Any kinds of prayer asking for goodness and refusing badness are besought. Not to mention the one asking for unity of the people. Since Kubung community still live in a commune. They work together in taking their daily activities, and especially ritual practices. This harmony among the people does not only protect the people, but also the forest where they come from, grow, learn, and work.
Dayak Tomunt people in Kubung village have hereditarily been living by managing the products of forest resources. Many forms of activity are taken place in the forest, such as farming, honey, vegetables, traditional herbs/medicines and fruits gathering, rubber tapping, and of course ritual practices. The people’s dependency on the forest demands them to make sure that the forest will always be available. This eventually has designed the behaviors and traditions of the people in carrying out their lives according to the forest preservation practices.
The environmental-friendly way of living practiced by the people has caused the people not to act spoiled even though they live very close to the forest. Similar to other indigenous communities, they will only take what they need as much as they needed from the forest. It can be confirmed by looking at how beautiful the forest is without any significant disturbances. That is why the forest is also claimed as one of the last forests in Indonesia. Therefore, probably without anyone realizing, this indigenous community in Kubung Village has taken a huge role in maintaining a suitable life for all living creatures in this earth.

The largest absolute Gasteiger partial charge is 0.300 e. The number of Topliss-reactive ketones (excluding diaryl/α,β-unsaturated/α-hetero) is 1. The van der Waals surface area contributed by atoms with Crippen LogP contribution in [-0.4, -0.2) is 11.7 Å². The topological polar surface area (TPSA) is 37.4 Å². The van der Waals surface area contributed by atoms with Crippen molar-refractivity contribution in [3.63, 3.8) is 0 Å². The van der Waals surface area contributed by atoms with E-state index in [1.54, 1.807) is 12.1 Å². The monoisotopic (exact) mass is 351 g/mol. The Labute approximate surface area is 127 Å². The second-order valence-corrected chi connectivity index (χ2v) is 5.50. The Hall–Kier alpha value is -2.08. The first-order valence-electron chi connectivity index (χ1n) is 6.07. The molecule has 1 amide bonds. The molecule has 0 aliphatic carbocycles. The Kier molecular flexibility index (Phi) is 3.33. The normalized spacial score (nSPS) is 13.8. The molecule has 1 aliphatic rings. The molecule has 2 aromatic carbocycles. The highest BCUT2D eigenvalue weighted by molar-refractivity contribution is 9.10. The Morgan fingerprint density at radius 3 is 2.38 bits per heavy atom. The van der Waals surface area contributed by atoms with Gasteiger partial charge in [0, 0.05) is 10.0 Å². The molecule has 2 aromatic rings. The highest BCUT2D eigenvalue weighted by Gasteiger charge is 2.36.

Although, being one of the last forests and a life support for the people does not make Kubung forest secured from the possibilities of being destructed. In the early 2015, a HTI (logging and industrial timber plantation) permit was given by the government of West Kalimantan Province on that indigenous peoples’ land. The area that was reached over 8000 hectares is administratively a part of West Kalimantan’s territory.
In mid-2015, the company was ready to begin working on that area. The entrance way to the operation location was already opened and heavy equipments were able to enter. Knowing there was a foreign activity in their managing area, the people immediately held a community meeting. Then, they collectively agreed to stop the company’s activity on their land. After successfully driving out the company’s workers from their land by coming together to the location and boldly asking the workers to leave, the people sealed the area.